• A mother asked for advice for being pressured to have her child subjected to treatment approaches that may not be evidence-based.
  • Is hypnosis an effective treatment?
  • Another woman asks for Dr. Lillienfeld to give some examples of practices that were popular in the 90's, which caused him concern.
  • Myths about anger management.
  • Problems with validity of self-evaluations.
  • Claims about changing your brain and bringing it into balance esp with regards to elementary education.
  • Problems with staff in mental health institutions believing in pseudoscience.
  • Problems with portrayal of psychological issues in movies and TV.
  • What about IQ tests and theories of Multiple intelligence?

References:

  • 50 Great Myths of Popular Psychology: Shattering Widespread Misconceptions about Human Behavior, by Scott O. Lilienfeld, Steven Jay Lynn, John Ruscio, Barry L. Beyerstein.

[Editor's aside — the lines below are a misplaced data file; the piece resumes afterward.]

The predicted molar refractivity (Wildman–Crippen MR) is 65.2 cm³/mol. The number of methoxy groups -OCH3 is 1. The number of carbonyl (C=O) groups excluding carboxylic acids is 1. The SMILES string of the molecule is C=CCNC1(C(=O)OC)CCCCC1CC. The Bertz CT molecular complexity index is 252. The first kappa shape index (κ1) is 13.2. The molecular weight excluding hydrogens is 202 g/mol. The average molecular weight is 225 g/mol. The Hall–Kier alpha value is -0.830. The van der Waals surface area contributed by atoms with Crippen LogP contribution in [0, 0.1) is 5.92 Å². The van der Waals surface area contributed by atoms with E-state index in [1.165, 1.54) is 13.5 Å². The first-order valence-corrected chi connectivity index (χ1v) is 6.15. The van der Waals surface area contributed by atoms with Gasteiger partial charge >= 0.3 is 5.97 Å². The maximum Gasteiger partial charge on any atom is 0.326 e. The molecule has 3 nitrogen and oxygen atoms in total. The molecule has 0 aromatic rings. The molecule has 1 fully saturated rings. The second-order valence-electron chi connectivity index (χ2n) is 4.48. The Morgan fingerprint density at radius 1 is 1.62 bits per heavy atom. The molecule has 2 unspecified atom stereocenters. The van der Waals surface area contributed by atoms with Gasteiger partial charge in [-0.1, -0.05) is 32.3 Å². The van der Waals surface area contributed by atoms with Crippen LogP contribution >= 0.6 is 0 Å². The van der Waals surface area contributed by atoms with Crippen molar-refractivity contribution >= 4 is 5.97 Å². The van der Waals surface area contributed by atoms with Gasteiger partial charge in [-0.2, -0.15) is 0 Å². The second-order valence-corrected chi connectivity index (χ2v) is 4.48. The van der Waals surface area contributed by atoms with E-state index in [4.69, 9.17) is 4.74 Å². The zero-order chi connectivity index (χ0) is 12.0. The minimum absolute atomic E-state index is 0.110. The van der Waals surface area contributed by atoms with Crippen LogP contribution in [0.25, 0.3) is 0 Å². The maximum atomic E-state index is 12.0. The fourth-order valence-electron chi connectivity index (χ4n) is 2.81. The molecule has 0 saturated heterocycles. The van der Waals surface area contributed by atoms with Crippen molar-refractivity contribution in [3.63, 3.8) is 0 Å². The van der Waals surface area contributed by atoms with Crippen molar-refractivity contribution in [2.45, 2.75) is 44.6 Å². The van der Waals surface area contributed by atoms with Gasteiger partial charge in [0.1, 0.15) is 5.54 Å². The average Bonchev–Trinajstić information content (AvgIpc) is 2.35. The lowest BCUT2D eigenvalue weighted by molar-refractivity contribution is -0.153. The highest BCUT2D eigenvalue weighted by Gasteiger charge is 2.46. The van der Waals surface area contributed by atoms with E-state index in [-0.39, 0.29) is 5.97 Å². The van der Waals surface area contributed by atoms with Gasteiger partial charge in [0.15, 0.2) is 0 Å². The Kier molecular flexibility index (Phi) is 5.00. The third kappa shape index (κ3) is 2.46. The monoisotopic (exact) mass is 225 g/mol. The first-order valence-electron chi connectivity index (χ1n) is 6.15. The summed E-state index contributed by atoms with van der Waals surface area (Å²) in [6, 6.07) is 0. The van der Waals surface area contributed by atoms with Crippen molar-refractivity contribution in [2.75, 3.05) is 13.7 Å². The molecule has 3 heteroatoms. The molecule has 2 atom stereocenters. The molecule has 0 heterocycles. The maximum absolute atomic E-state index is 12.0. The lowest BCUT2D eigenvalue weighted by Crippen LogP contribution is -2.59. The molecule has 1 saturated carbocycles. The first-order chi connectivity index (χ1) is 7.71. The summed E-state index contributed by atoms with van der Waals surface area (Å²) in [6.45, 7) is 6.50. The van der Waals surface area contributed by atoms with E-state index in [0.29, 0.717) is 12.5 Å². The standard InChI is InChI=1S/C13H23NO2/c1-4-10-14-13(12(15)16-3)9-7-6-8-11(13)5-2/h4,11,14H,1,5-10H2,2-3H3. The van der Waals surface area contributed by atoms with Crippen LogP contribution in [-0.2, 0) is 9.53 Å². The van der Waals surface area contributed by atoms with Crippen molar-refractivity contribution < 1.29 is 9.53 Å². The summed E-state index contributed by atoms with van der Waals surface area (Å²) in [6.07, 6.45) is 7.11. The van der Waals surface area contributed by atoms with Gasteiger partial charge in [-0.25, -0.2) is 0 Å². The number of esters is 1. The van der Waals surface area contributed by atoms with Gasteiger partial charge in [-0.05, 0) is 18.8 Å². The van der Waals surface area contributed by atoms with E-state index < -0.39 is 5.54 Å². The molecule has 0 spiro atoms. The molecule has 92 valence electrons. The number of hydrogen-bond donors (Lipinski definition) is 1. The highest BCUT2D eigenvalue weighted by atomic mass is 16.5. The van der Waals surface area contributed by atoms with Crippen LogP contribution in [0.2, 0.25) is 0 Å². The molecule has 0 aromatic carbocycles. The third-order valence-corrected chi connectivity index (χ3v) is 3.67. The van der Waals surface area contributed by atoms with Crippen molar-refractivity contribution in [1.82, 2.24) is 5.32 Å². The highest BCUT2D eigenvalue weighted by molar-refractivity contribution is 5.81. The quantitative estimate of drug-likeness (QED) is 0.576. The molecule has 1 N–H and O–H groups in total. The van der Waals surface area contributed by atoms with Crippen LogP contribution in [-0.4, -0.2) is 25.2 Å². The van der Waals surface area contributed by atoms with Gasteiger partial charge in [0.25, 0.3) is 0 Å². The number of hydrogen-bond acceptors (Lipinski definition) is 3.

• What Intelligence Tests Miss: The Psychology of Rational Thought, by Keith E. Stanovich.
  • Rotton, J, & Kelly, I. W. (1985). Much ado about the full moon: A meta-analysis of lunary-lunacy research. Psychological Bulletin, 97, 286-306.
  • Dunning, D., Heath, C., & Suls, J.M. (2004) Flawed Self-Assessment: Implications for Health, Education, and the Workplace. Psychological Science in the Public Interest, (5.3) 69-106.
  • Delmonico, L.M., & Romancyzk, R.G. (1995). Facilitated Communication: A critique. Behavior Therapist, 18, 27-30.
  • Jacobson, J.W., Mullick, J.A., & Schwarz, A.A. (1995) A history of facilitated communication: Science, pseudoscience, and antiscience. American Psychologist, 50,750-765.